Drusenoid pigment epithelial detachments and age-related macular degeneration
MetadataShow full item record
Patients with age-related macular degeneration (AMD) and serous or drusenoid pigment epithelial detachments (PEDs) have a high risk of progression to geographic atrophy, choroidal neovascularization, and a loss of visual function. The abundance of lipids and proteins constituting drusenoid PEDs makes it challenging to visualize the choroidal blood circulation and probably also the choroidal neovascularization with the imaging technology available today. Case reports and studies have shown that treatment of serous and drusenoid PEDs with anti-vascular endothelial growth factor (anti-VEGF) or photodynamic therapy (PDT) could stabilize or improve visual function in the absence of choroidal neovascularization on angiography. There were none randomized controlled trials that had tested treatment with anti-VEGF or PDT for serous or drusenoid PEDs, and this was the foundation for our first study. However, most of the patients with serous PEDs were ineligible because of CNV, and one patient had a misdiagnosis and was excluded from statistical analysis because of central serous chorioretinopathy. In addition, new studies described precursors of end-stage geographic atrophy on spectral-domain optical coherence tomography (SD-OCT), and because 75 % of the included patients were in the progression of atrophy, further inclusion and treatment were stopped. The ability to describe atrophy on SD-OCT years before they were visible on color fundus photography made it evident that the knowledge about the natural history of drusenoid PEDs with today’s imaging technology was insufficient, and the prospective observational Norwegian Pigment Epithelial Detachment Study (NORPED) was formed. The 1-year result showed that there was progressive atrophy with a decrease in best-corrected visual acuity and central retinal thickness during the earlier growth phase of drusenoid PEDs, and none developed choroidal neovascularization. A large amount of data was gathered with multimodal imaging in the NORPED study, some of which are better suited for machine learning. SD-OCT volumes have an abundance of information that could potentially represent new features of AMD. With the collaboration of the Department of Computer Science, we developed a deep learning model to detect AMD, and through the adaptation of a novel high-resolution visualization method, show the points of interest in the images associated with the disease. The deep learning model identified AMD and controls with high performance. Known image regions associated with AMD such as drusen, the photoreceptor layers, and the retinal pigment epithelium layer were points of interest in the SD-OCT image associated with AMD. Interestingly, the retinal nerve fiber and choroid layer were also points of interest, and their association with AMD remains to be determined. High-resolution visualization methods in deep learning do not only provide feedback to the clinician but might also increase our knowledge of the disease.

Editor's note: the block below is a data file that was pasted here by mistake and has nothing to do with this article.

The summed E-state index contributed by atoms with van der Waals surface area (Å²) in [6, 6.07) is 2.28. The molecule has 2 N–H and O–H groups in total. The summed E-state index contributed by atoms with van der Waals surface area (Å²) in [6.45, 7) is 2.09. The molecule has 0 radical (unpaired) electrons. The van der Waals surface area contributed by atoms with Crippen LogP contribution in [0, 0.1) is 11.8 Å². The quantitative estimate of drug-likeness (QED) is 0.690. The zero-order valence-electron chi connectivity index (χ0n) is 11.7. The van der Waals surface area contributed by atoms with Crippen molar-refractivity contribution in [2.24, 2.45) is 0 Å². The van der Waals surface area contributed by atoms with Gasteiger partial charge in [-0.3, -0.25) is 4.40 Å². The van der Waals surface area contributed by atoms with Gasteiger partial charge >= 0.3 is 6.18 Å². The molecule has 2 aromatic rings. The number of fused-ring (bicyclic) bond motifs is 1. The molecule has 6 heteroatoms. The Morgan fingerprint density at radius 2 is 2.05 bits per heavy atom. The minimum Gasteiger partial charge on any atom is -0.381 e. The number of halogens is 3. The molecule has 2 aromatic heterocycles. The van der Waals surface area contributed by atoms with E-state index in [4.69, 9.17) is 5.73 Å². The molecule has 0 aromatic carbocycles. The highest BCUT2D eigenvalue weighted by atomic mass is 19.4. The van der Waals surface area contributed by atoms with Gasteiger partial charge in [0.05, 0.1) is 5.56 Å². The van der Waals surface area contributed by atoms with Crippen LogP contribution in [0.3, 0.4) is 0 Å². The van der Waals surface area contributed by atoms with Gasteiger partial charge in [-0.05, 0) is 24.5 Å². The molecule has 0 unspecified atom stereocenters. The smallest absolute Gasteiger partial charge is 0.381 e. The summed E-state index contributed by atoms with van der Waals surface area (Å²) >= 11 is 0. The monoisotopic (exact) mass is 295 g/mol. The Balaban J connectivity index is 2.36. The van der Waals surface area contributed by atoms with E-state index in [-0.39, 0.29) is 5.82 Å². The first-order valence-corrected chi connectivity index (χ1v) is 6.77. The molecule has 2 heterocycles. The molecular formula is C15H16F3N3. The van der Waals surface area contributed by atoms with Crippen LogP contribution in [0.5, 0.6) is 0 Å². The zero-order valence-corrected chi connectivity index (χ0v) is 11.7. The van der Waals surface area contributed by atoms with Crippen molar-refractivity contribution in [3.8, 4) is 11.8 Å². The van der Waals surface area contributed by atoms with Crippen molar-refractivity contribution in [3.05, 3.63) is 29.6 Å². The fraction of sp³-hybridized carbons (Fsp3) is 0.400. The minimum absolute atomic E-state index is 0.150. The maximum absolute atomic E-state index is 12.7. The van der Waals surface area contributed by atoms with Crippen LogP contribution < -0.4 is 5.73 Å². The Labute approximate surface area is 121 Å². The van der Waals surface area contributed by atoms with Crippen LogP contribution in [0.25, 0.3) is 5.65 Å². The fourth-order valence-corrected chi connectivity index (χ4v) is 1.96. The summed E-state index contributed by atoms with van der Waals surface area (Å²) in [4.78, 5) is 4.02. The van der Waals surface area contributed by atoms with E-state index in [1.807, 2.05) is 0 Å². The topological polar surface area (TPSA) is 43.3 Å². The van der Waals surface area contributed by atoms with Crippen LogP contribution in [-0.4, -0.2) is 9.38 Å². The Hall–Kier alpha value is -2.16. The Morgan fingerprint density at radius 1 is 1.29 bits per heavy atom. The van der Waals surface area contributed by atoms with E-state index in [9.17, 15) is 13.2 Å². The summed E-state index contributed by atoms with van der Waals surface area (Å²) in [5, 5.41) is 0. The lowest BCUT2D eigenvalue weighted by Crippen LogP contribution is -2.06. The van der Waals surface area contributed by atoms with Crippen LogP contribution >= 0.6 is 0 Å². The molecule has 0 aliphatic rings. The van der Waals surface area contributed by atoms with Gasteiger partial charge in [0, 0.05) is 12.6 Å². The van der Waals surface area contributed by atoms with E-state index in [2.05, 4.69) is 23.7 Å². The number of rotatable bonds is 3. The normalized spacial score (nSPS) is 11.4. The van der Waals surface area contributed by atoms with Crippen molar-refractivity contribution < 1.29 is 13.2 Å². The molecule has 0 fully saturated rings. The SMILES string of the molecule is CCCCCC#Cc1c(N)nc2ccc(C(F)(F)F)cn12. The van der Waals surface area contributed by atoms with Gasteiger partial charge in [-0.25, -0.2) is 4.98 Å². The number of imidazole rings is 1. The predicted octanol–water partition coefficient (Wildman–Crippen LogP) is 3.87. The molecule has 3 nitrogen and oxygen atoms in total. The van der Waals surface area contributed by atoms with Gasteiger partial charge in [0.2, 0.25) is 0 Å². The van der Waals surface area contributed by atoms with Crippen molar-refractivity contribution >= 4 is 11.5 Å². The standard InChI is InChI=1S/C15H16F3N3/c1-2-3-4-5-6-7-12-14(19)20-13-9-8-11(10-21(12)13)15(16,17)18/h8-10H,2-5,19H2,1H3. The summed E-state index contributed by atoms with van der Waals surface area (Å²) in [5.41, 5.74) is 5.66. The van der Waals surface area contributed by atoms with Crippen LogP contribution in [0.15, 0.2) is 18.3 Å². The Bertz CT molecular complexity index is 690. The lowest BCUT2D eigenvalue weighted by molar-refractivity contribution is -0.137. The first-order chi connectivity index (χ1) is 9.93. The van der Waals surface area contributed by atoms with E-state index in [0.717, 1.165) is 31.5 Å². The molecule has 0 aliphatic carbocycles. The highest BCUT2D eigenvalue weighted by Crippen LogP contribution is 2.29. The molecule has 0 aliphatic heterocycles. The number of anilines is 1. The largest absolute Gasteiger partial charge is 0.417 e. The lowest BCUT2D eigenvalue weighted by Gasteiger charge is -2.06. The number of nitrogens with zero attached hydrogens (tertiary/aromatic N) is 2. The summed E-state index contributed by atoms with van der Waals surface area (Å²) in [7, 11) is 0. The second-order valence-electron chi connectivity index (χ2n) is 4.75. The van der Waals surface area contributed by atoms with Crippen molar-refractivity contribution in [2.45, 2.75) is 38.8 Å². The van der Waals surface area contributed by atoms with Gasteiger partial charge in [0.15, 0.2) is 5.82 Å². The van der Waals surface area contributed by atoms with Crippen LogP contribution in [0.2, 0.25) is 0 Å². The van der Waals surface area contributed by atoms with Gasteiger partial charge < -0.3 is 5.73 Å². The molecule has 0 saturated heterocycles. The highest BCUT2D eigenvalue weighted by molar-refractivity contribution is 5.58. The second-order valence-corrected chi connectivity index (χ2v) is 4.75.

Has partsPaper 1: Tvenning, Arnt-Ole; Hedels, Christian; Krohn, Jørgen Gitlesen; Austeng, Dordi. Treatment of large avascular retinal pigment epithelium detachments in age-related macular degeneration with aflibercept, photodynamic therapy, and triamcinolone acetonide. Clinical Ophthalmology 2019 ;Volum 13. s. 233-241 https://doi.org/10.2147/OPTH.S188315 This is an open access article under the terms of the Creative Commons Attribution‐NonCommercial‐NoDerivs License (CC BY-NC 3.0)
Paper 2: Tvenning, Arnt-Ole; Krohn, Jørgen; Forsaa, Vegard Asgeir; Malmin, Agni; Hedels, Christian; Austeng, Dordi. Drusenoid pigment epithelial detachment volume is associated with a decrease in best‐corrected visual acuity and central retinal thickness: the Norwegian Pigment Epithelial Detachment Study (NORPED) report no. 1. Acta Ophthalmologica 2020 s. 1-8 https://doi.org/10.1111/aos.14423 This is an open access article under the terms of the Creative Commons Attribution‐NonCommercial‐NoDerivs License (CC BY-NC-ND 4.0)
Paper 3: Tvenning AO and Hanssen S, Austeng D, Morken TS. Retinal nerve fibre and choroid layers are signified as age-related macular degeneration by deep learning in classification of spectral-domain optical coherence tomography macular volumes.